The struggles with substance addiction and troubled relationships faced by the musicians on the Chess label, as well as the lack of recognition due them because of racism and the theft of their musical genius by white artists, were heart-wrenching, and made me appreciate their musical genius even more. This film is worth seeing because it made me more aware of how racism affected these musicians’ lives, and it made me appreciate their musical genius even more.
“Cadillac Records” is playing at RMP Patton Creek 15 in Hoover until January 8th. Showtime is at 9:25 nightly until January 7th, and on the last night, January 8th, the film starts at 9:55. This film has been rated “R” for “pervasive language and some sexuality.”
"Cadillac REcords" reviewed by Lori Hamilton
January 2, 2009
Back in the spring of 1995, when I was 25 years old and in college, I worked part-time at McRae’s in Century Plaza in the hosiery and accessories department. I hated that job, and I was always late to it, I think as a subconscious way of getting myself fired. I had to stand for eight hours in dress shoes, with only a 45-minute lunch break and a 15-minute break. The job only paid $5 an hour. I remember my boss called me one morning and offered me the option of resigning, because if I was late “one more time,” he would fire me. I told him I’d try harder in the future to be on time and he said, “OK,” but alas, I was late once again and lost my job. On the day I was fired, I didn’t care, because that night, Weezer, one of my favorite bands, was playing at Sloss Furnaces. Oh, to be young and carefree again with no bills to pay!
Little did I know that 13 years later, I would be revisiting Century Plaza, not to go shopping or to try and get a job, but to view an art exhibit in an empty store on the upper level next to Sears, the only anchor store left inside this mall that I went to as a child in the 1970s.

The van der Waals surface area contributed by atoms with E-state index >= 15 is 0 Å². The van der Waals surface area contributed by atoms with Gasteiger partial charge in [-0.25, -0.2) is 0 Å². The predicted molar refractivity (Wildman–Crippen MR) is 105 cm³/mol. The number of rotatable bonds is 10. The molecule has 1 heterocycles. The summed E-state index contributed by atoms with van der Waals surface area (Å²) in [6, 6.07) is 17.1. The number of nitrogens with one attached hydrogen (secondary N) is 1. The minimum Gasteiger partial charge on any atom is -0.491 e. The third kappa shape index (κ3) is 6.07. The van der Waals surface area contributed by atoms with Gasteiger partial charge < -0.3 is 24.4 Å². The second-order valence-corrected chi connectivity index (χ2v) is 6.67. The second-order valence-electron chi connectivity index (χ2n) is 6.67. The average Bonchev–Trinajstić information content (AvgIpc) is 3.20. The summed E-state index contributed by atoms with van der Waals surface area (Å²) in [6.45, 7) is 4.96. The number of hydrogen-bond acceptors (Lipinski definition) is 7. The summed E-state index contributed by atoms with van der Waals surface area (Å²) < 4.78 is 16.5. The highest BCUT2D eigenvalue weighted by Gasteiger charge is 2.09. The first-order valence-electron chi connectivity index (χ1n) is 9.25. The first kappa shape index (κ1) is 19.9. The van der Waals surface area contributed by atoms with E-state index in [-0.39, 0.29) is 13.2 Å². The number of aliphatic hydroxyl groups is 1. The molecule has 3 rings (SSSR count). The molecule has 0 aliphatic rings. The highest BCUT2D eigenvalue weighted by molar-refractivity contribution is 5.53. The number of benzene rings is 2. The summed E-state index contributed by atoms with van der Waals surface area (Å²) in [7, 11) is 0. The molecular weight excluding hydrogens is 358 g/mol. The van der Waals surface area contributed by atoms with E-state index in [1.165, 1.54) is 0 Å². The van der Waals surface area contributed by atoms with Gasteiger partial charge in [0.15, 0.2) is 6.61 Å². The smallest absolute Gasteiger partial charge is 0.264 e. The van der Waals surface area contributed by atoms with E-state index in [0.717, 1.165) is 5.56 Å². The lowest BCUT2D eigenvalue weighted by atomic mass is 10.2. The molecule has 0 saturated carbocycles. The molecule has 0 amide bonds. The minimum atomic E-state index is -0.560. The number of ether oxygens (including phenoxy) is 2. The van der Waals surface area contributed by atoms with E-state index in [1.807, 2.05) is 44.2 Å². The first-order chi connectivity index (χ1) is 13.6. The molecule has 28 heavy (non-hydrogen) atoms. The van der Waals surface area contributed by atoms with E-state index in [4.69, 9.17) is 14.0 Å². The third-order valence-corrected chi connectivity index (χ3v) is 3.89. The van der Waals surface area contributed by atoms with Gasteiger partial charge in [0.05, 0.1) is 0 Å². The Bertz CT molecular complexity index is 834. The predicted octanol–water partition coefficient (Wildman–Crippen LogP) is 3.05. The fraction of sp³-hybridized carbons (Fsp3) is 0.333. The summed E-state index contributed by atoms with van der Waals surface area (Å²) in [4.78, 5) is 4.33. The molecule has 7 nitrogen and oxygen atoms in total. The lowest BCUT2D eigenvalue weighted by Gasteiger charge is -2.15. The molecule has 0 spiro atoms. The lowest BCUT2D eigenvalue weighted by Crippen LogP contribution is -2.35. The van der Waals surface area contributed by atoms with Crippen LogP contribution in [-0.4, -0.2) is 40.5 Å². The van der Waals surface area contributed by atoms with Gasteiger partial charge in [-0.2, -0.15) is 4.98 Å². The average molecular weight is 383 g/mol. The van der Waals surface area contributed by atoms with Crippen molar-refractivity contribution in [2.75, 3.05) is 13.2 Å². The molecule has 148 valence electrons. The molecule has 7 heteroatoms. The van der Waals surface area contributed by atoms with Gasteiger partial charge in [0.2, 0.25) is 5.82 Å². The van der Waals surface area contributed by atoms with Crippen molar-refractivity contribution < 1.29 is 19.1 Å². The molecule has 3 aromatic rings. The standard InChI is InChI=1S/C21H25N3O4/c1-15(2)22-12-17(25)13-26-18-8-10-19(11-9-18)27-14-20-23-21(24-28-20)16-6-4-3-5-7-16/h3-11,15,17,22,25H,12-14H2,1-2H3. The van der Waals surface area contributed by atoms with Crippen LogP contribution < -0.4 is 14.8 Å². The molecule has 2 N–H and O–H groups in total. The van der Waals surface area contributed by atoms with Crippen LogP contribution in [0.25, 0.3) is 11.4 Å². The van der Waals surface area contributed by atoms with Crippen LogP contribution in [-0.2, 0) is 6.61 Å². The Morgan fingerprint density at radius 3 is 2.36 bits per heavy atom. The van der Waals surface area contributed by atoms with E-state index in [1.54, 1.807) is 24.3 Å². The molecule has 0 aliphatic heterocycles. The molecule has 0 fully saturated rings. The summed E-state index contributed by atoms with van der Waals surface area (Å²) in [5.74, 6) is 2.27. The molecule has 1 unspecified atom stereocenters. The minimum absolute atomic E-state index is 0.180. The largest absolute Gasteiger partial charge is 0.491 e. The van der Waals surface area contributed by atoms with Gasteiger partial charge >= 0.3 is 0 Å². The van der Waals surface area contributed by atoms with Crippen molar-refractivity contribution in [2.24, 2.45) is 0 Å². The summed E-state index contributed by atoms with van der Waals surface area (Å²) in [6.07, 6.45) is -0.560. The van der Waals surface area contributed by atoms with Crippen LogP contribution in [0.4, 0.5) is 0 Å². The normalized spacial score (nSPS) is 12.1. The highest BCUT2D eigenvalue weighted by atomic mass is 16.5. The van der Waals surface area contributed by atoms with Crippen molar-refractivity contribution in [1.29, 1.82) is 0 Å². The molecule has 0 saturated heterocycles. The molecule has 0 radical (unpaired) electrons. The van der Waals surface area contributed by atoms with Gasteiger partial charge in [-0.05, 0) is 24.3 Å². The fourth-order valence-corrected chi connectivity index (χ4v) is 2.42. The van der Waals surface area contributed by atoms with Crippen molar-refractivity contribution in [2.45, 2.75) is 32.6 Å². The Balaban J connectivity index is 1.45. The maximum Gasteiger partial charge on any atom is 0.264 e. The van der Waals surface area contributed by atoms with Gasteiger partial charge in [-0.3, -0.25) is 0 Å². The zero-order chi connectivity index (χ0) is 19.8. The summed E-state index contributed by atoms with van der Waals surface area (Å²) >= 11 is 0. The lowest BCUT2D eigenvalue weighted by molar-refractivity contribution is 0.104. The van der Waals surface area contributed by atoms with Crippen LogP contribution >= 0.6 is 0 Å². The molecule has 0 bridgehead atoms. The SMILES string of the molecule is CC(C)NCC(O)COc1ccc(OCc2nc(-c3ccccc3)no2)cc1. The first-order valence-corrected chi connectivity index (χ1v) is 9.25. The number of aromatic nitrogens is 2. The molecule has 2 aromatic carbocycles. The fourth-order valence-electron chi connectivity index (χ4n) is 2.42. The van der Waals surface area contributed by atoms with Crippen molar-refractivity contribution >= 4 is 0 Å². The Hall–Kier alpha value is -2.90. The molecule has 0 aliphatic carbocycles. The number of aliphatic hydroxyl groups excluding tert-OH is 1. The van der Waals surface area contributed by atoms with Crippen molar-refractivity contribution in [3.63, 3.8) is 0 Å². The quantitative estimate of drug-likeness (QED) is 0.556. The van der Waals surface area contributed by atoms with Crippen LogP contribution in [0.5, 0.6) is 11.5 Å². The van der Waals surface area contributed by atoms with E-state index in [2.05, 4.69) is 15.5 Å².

“Everything Must Go” is the name of the art exhibit, created by Rachel Higgins, whose Web site, http://www.rachelhiggins.com/EVERYTHINGMUSTGO.html, states, “Artists featured in this exhibition utilize the theatrical setting of the failed store to accentuate the void rather than filling it.”
My husband and I went to view this exhibit on January 2nd, the next to the last day of the exhibit, which ran from December 20th, 2008, to January 3rd, 2009. The Web site states that the installations rotated daily, and when we went, what I saw was mostly an empty storefront, with a few paintings here and there, a sculpture, and a mannequin in the storefront window. I am no art expert, and perhaps it was because it was the next to the last day of the exhibit, but it seemed sparse. But after thinking about it, I realized maybe that’s the whole point – to challenge my consumerist expectations not only of what a mall should be like, but to challenge my expectations of what an art exhibit should be like.
Three of the works of art in this exhibit did speak to me: the mannequin in the storefront window whose eyes were bulging out of her head, a painting of a big gray rock in the center of what looked like an outdoor amphitheater, and a sculpture that resembled a tombstone with an “eye of the storm” lighting mechanism in the center of it.
The mannequin, whose eyes were bulging out of her head, appeared not to be wearing clothes, as her body was hidden behind what looked like a door to a fitting room stall, similar to what you’d see in a department store. Perhaps her bulging eyes were a reference to the zombies in the empty mall at night in the film “Dawn of the Dead.”
The mall did have an apocalyptic feel to it, as it was mostly darkened, with only a few lights on, and very few people inside the mall. After viewing the exhibit, my husband and I walked through part of the mall and it did seem like zombies might jump out at us at any time, because it was so dark. It felt eerie, like we were there after hours, after the mall had been closed for the night, like we were there when we weren’t supposed to be.